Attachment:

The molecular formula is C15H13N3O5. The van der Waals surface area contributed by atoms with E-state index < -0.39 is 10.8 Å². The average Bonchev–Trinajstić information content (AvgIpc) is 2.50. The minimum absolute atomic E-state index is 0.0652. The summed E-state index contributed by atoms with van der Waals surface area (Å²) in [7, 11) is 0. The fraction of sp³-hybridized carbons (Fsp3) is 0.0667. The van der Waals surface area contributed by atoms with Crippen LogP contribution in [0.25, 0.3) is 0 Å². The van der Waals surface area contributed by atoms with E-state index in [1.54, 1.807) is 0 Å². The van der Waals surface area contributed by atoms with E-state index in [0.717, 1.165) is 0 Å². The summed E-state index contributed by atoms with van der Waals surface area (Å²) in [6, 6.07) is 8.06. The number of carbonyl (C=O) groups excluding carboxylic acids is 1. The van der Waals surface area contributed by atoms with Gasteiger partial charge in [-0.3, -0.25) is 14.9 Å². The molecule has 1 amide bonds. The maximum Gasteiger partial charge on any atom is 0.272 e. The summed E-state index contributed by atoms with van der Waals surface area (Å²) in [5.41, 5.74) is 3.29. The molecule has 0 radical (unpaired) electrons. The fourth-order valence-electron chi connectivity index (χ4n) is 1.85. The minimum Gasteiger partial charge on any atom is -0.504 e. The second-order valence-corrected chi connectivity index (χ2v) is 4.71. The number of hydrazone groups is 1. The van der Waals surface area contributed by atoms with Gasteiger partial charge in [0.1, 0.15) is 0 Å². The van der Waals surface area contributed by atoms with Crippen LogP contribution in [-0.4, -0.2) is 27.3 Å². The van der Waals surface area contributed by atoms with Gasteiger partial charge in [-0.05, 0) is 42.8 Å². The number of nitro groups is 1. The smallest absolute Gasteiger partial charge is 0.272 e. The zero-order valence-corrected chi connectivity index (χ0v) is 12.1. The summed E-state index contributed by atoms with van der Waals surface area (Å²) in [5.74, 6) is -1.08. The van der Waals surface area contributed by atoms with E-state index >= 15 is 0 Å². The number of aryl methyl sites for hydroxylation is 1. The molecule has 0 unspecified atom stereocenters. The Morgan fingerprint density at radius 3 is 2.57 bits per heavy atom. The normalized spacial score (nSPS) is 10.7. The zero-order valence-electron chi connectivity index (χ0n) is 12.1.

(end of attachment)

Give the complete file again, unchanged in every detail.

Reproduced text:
The molecular formula is C15H13N3O5. The van der Waals surface area contributed by atoms with E-state index < -0.39 is 10.8 Å². The average Bonchev–Trinajstić information content (AvgIpc) is 2.50. The minimum absolute atomic E-state index is 0.0652. The summed E-state index contributed by atoms with van der Waals surface area (Å²) in [7, 11) is 0. The fraction of sp³-hybridized carbons (Fsp3) is 0.0667. The van der Waals surface area contributed by atoms with Crippen LogP contribution in [0.25, 0.3) is 0 Å². The van der Waals surface area contributed by atoms with E-state index in [1.54, 1.807) is 0 Å². The van der Waals surface area contributed by atoms with E-state index in [0.717, 1.165) is 0 Å². The summed E-state index contributed by atoms with van der Waals surface area (Å²) in [6, 6.07) is 8.06. The number of carbonyl (C=O) groups excluding carboxylic acids is 1. The van der Waals surface area contributed by atoms with Gasteiger partial charge in [-0.3, -0.25) is 14.9 Å². The molecule has 1 amide bonds. The maximum Gasteiger partial charge on any atom is 0.272 e. The summed E-state index contributed by atoms with van der Waals surface area (Å²) in [5.41, 5.74) is 3.29. The molecule has 0 radical (unpaired) electrons. The fourth-order valence-electron chi connectivity index (χ4n) is 1.85. The minimum Gasteiger partial charge on any atom is -0.504 e. The second-order valence-corrected chi connectivity index (χ2v) is 4.71. The number of hydrazone groups is 1. The van der Waals surface area contributed by atoms with Gasteiger partial charge in [0.1, 0.15) is 0 Å². The van der Waals surface area contributed by atoms with Crippen LogP contribution in [-0.4, -0.2) is 27.3 Å². The van der Waals surface area contributed by atoms with Gasteiger partial charge in [-0.05, 0) is 42.8 Å². The number of nitro groups is 1. The smallest absolute Gasteiger partial charge is 0.272 e. The zero-order valence-corrected chi connectivity index (χ0v) is 12.1. The summed E-state index contributed by atoms with van der Waals surface area (Å²) in [5.74, 6) is -1.08. The van der Waals surface area contributed by atoms with E-state index >= 15 is 0 Å². The number of aryl methyl sites for hydroxylation is 1. The molecule has 0 unspecified atom stereocenters. The Morgan fingerprint density at radius 3 is 2.57 bits per heavy atom. The normalized spacial score (nSPS) is 10.7. The zero-order valence-electron chi connectivity index (χ0n) is 12.1.